A critical court hearing in Donald Trump’s Hail Mary attempt to prove election fraud descended into a technical difficulties clownshow because a teleconference line operated by AT&T was overloaded, causing the hearing to be delayed. When the hearing in U.S. District Court for Pennsylvania’s Middle District resumed, the technical difficulties continued, with attorneys frequently cutting out, having trouble unmuting, and coming in through garbled telephone lines.
Anyone hoping to use the dial-in and follow along with the proceeding, and the fate of American democracy, witnessed the much-hyped legal armageddon degenerating into a technical clown show.
While state and local governments and the U.S. Congress have largely succeeded in moving important hearings to Zoom or enterprise-level video chat services, and have figured out how to simulcast them on YouTube or another video platform for hundreds or thousands of watchers, this particular court hearing stuck to antiquated and clearly unreliable technology.
Soon after the hearing started, the teleconference line went down. The court posted a notice on its website: “The court is aware of the telephone problem. AT&T is the custodian of the call, and we are working feverishly to restore access.” Eventually, the hearing was re-started on another line. The new hearing line had a significant period of silence and it, too, was plagued with poor audio quality and garbled connections.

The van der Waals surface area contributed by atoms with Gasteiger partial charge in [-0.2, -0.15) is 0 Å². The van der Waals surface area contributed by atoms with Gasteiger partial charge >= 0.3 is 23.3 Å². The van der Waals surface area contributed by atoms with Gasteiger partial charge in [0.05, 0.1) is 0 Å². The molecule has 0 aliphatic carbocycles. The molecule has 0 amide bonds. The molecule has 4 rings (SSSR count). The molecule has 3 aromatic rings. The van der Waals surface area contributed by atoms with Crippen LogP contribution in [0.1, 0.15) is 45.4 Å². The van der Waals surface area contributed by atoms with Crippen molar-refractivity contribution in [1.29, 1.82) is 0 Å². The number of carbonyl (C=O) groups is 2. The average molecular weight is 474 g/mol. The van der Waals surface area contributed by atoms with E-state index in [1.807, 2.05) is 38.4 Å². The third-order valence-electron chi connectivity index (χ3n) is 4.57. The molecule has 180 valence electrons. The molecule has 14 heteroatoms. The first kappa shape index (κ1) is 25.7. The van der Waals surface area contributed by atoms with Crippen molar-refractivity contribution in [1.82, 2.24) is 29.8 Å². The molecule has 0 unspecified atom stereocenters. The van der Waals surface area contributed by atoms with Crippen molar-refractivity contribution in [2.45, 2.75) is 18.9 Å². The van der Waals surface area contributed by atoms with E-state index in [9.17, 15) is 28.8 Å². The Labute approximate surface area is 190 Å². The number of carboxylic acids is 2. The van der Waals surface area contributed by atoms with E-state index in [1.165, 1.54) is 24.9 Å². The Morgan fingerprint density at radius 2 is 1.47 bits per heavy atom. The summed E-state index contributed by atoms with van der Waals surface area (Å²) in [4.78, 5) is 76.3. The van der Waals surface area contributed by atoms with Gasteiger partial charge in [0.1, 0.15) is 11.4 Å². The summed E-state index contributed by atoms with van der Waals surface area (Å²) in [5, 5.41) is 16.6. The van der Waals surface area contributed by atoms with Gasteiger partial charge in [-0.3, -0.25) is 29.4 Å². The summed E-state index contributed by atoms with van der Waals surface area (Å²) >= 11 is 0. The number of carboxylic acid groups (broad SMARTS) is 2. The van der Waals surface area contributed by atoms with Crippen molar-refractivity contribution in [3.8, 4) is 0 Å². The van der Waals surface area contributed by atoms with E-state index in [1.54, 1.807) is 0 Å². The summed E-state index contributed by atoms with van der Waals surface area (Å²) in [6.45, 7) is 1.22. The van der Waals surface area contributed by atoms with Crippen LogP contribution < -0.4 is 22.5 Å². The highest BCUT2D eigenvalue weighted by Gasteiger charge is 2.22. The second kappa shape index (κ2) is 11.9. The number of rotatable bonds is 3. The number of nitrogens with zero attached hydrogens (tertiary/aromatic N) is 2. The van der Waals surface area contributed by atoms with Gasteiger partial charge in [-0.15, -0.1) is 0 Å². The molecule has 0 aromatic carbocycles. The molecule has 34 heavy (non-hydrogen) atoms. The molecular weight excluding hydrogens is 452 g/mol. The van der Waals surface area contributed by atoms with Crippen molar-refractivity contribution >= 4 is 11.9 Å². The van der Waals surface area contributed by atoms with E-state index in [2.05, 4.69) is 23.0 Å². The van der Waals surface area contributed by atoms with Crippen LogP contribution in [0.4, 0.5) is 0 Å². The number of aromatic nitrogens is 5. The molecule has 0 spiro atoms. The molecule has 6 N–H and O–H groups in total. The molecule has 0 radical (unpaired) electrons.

Late last week, the court announced that only the “attorneys of record” would be allowed in the courtroom due to COVID-19 concerns. This means that some ancillary attorneys were calling in. This led to lines like this being announced by U.S. District Court Judge Matthew Brann: “We’re having some problems hearing you,” followed by some whispering and scuffling. “As you know, virtual arguments have some difficulties you can appreciate.”
“We’re having maybe some difficulty hearing you and I don’t know what we can do about it. Maybe you’re moving around too much,” someone—it was impossible to tell who—interjected at one point while a lawyer for the state of Pennsylvania—it was impossible to tell who—was making an argument.
“I don’t think so,” the lawyer shot back.
“Try not to move. I’m not moving at all,” the original interjector responded, sounding pretty clear.
The technical difficulties made it extremely difficult for anyone to follow along; it was difficult to tell who was talking at any given moment, what they were saying, or what their arguments were. Much of this has been solved by technologies like Zoom and live video broadcasting, where it’s obvious who is speaking, and where audio quality is higher than standard phone lines.
It didn’t have to be like this, but antiquated regulations in courtrooms that prevent recording helped lead to this farce. In this case, democracy literally hangs in the balance. In its press release announcing how people could listen to the hearing, the court said that it had set up a separate media room for 40 people. In this room, no one was allowed to record audio or video: “ANY AUDIO OR VIDEO RECORDING IS BANNED FROM ANYWHERE, INCLUDING THE MEDIA ROOM. VIOLATORS ARE SUBJECT TO SANCTIONS. Video and audio broadcast are also prohibited.” This rule makes it illegal for me to even show you how bad the audio quality was.
Some of these anti-recording regulations have been challenged in court, and have in some cases been found to be unconstitutional.
When people ask what happened during this potentially very important court hearing, anyone who wasn’t there will probably have to say “I don’t know.”
“That’s all I have to say, your honor. I hope you heard it all,” a lawyer defending the sanctity of the vote concluded at one point.
Greg Walters contributed reporting.